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Baseball  . 

How Will Sanders Keeps His Cool

by Brad Muller

Most pitchers are creatures of habit. South Carolina junior pitcher Will Sanders is a cool customer when it comes to routine.

“I have to get in cold water before I pitch,” Sanders said. “Whether it’s a shower, bath, or pool. Cold water. When the games are in Columbia, I’ll go to the Strom and swim or float around to get my body loose. Road games, it’s a shower or a hotel pool. Anything really. That started last year before the Clemson game. It just made me feel like I was prepared, so that’s what I want to keep doing.”

Sanders looks to be a regular in South Carolina’s weekend starting rotation and noted that he’s just a guy who always wants the ball.

“It doesn’t matter which game I get the ball,” Sanders said. “When that ball is in my hands, whoever steps in the box, my mentality is that I’m going to beat you. It doesn’t matter what team we are playing or where we are.

“If the coaches would let me, I would pitch every day. The thing that I like to do when I’m not pitching is to make sure that everybody knows we love this team, and that we care about this team. It’s just as important on the days I don’t pitch as the days that I do. We let the team know that we have got their back every game.”

“I still have a whole bunch of stuff to prove here in Columbia to this team.”
Will Sanders  . 

Sanders has certainly earned his pinstripes to be a front of the rotation guy. He earned SEC All-Freshman Perfect Game and Freshman All-America honors in 2021 after going 6-3 with a 3.54 ERA, a save and 54 strikeouts in 53.1 innings pitched. He endeared himself to Gamecock fans by earning wins in back-to-back games against Clemson. He followed that up last year by going 7-3 with a 3.43 ERA and 91 strikeouts in 89.1 innings pitched, finishing tenth in the SEC in both ERA and Ks. His star burned brightly against Clemson as he struck out a career high 14 batters in seven innings against the Tigers and earned the Tom Price Award as the team’s MVP for the series.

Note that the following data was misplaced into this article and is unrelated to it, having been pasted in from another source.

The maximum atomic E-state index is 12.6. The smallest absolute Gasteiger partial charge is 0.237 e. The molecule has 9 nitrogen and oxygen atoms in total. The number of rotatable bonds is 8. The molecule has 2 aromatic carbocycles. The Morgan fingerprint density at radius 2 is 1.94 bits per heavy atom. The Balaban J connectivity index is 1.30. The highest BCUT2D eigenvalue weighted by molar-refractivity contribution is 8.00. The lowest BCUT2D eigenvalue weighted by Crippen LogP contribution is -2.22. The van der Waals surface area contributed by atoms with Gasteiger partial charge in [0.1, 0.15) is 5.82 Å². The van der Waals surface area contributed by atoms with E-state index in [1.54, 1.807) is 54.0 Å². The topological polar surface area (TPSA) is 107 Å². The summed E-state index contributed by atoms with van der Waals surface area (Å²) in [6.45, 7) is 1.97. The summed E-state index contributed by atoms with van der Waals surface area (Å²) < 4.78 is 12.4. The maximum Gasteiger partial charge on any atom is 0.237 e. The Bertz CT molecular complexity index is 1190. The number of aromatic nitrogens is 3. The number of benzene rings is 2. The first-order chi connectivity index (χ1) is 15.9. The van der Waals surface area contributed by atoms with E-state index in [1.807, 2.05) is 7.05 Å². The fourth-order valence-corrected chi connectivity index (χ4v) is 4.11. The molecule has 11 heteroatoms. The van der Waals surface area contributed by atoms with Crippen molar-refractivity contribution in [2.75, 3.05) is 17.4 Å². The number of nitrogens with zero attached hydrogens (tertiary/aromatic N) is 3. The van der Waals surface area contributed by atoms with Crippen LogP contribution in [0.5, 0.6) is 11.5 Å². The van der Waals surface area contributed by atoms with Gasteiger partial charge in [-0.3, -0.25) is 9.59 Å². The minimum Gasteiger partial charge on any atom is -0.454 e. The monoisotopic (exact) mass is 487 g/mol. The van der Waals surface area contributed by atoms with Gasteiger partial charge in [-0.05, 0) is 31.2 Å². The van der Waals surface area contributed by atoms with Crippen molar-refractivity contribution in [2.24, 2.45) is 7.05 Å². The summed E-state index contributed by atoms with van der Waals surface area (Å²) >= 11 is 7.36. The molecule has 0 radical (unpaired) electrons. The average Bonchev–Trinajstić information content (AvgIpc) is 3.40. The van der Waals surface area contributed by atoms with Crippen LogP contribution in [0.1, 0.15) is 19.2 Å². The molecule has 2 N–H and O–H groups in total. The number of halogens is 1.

“I knew about the rivalry when I committed, but I’m from Georgia, and the only thing I could compare it to was Georgia/Georgia Tech,” Sanders said. “It didn’t really settle into my mind how important it was when I got into my freshman year. Last year, getting the Tom Price award was a very big honor to me. The person who made me realize how big of an honor that was, was (former teammate) Andrew Eyster. We were on the bus, and he let me know how much it meant to him that I got it. It was just him wanting me to see how big of an honor it is. I’m excited for the series this year.”

Sanders started pitching when he was eight years old, and he has always loved the competition between pitcher and hitter.

“Even if I don’t have my best stuff that day, I’m going to do everything I can to beat the other team,” Sanders said. “That’s more of a team-oriented mindset because there are nine of us versus one hitter, and that hitter has to try to get on base. He has to figure out a way to get the ball between nine of us on defense. It’s going to be hard with my arsenal.

“The things that have stood out the most are my slider and curveball profile consistency. I’m really happy with where they are at right now, and I’m working every day to keep improving them.”

Pro scouts certainly have Sanders on their radar, but he says he’s not thinking about the next level just yet.

“I still have a whole bunch of stuff to prove here in Columbia to this team,” Sanders said. “My big thing individually is to go out there every time I get the ball and try to put the team in the best position to win. That’s all I can ask for from myself, and that’s what the team needs me to do. I’m super excited. Our team is in a great position this year, and there are great things to come.”